Saturday, March 3, 2012

Lent: Double Header

Blessing #9 - My students
Yesterday, the new semester started.  I wasn't really looking forward to it, but I even got there early.  I was afraid it was going to set the tone, when, as I was walking in, one of my students recognized me, and we had the following conversation:

Student: 안녕하세요.
Me: Hi!  How are you?
S: I'm bad.
M: Bad?  Why are you bad?
S: ... ... ... You.
M: Me?  Why me?
S: ... ... ... *runs away*

Oh goodness.  But I decided to work on convincing myself that he was attempting to have a sense of humor, while I also tried silencing the rant on respect that was threatening to overtake my brain.  I'm glad I was able to keep both to myself.

I got the pleasure of meeting all of my co-teachers for this semester.  They all speak almost fluent English and are rather nice.  I'm looking forward to working with them.

I got my schedule for this semester: I will be teaching third through sixth grade, and only see each class one day a week.  While I think that is unfortunate for their language-learning, it's nice for me, because my role is now very clearly defined.  It will be very hard to replicate the issues I had last semester, where no one was really sure who was in charge of the class.

I got my new textbooks for this semester:  While I'm still not thrilled with the student textbooks and supplement videos, the language they're learning actually looks like it's pretty good, so I'm feeling a bit better about the book choice, even if it was only coincidental that they will teach the kids language that will challenge them  (The books were only bought because they were a continuation of the third and fourth grade series).

As I was leaving lunch, I looked up to see a line of my 4th graders from last semester (now 5th graders). Their exuberance at seeing me made my heart leap and a smile grow on my face.  I was even more excited to see that one of them was the boy from that morning.  I went over to talk to them.  The first comment that they made was how my hair looked different (It grows astoundingly fast), and, for the first time, I found myself incredibly appreciative of Korea's rather "feminine" men and began trying to plot how they could teach American men to notice such things.  Then, one of my more memorable/excitable/IknowI'mnotsupposedtohavefavoritesbuthekindofisone students  (shown in the picture) looked at my and asked, "불고기가 맛있어요?" ("Is bulgogi delicious?" AKA - "Do you like this special Korean meat that we all like a lot?")  It was loud, so I didn't hear him clearly, which made me sad, because that's a sentence I learned how to answer recently: "네.  맛있어요.  하지만, 저는 알레르기가 있어요." (Yes, it's delicious, but I'm allergic.) But, one of the kids translated before the words processed in my head, so I responded in English, asking them if they knew what an allergy was.  I was impressed to find that they did.  I explained that I'm allergic to meat, and they were properly (although hilariously) horrified.  At that point, I realized how much I'd missed them.  I genuinely like those particular boys as people, and if they never grew up more than they have, I wouldn't be upset with them until they were about 23.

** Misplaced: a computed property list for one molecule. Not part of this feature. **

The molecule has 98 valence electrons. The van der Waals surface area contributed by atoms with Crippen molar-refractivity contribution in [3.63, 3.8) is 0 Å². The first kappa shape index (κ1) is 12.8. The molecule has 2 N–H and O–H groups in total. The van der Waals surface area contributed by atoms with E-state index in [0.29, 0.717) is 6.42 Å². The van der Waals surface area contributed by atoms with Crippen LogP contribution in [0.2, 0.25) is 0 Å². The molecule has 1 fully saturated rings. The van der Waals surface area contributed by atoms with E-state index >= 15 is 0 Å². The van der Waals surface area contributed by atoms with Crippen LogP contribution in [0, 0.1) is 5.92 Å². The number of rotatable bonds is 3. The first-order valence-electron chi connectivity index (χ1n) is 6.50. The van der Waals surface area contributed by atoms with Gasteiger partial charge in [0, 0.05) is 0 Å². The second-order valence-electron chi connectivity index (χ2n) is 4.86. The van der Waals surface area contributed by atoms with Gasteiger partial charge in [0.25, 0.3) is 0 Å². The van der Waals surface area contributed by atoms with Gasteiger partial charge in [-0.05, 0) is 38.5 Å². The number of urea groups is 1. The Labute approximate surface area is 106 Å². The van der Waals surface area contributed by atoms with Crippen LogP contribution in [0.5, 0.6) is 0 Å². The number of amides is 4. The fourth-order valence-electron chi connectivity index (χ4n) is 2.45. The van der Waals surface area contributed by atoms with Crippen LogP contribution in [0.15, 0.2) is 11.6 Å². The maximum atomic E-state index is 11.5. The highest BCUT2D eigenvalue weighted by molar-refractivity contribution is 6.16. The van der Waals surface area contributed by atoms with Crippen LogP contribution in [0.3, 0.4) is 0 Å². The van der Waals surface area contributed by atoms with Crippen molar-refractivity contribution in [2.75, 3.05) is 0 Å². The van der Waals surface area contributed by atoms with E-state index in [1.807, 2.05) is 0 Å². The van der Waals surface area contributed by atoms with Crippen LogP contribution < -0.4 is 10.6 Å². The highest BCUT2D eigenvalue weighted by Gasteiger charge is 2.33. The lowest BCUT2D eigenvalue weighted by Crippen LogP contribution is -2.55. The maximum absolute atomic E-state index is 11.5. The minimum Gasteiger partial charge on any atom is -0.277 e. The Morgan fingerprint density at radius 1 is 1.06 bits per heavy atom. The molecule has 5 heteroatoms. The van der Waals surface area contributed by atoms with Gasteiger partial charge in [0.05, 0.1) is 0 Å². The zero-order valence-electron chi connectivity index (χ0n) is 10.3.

I'm looking forward to Monday, that's for sure.

Blessing #10 - Music
Today, I went to my church translator's house for lunch with him and his wife.  I got really confused about their intentions, thinking they just wanted me over to practice some violin stuff for Palm Sunday, but, as I will be doing something with the International Church that day, I explained I wouldn't be available, and didn't bring my violin to the lunch.  As it turned out, the wife just wanted to make sure that I had friends in the church who were willing to speak English to me, because she remembered what a blessing it was when her church in America provided her with a small group of Korean-speakers.  Then, they gave me a Korean-English hymnal, which brought tears to my eyes.  I love the hymns, and I have missed them so much.  

The wife is the choir/music director at church, so she's pretty musical.  Nonetheless, I was surprised to see a piano in their home.  She asked me if we could do a couple hymns right then.  I picked the first one, deciding on "The Love of G-d is Greater Far."  She picked the next one, our church favorite: "How Great Thou Art."  This, of course, sent me into a wave of tears, which horrified them, but I pulled myself together, explaining that it was my grandfather's favorite hymn, and, even though he had passed two years ago, I still can hear his voice singing that song.  I haven't been able to sing that song since then, because I miss him so much.  But I wanted to sing it.  He would hate us not singing it.  So we sang it, and I closed my eyes and drank in the sound of his voice in my ear.  And, although I got choked up at points, I sang every last word.

I couldn't stop smiling all day.  My grandfather was with me today.

What are your grandparents' favorite hymns?  When was the last time you sang them?

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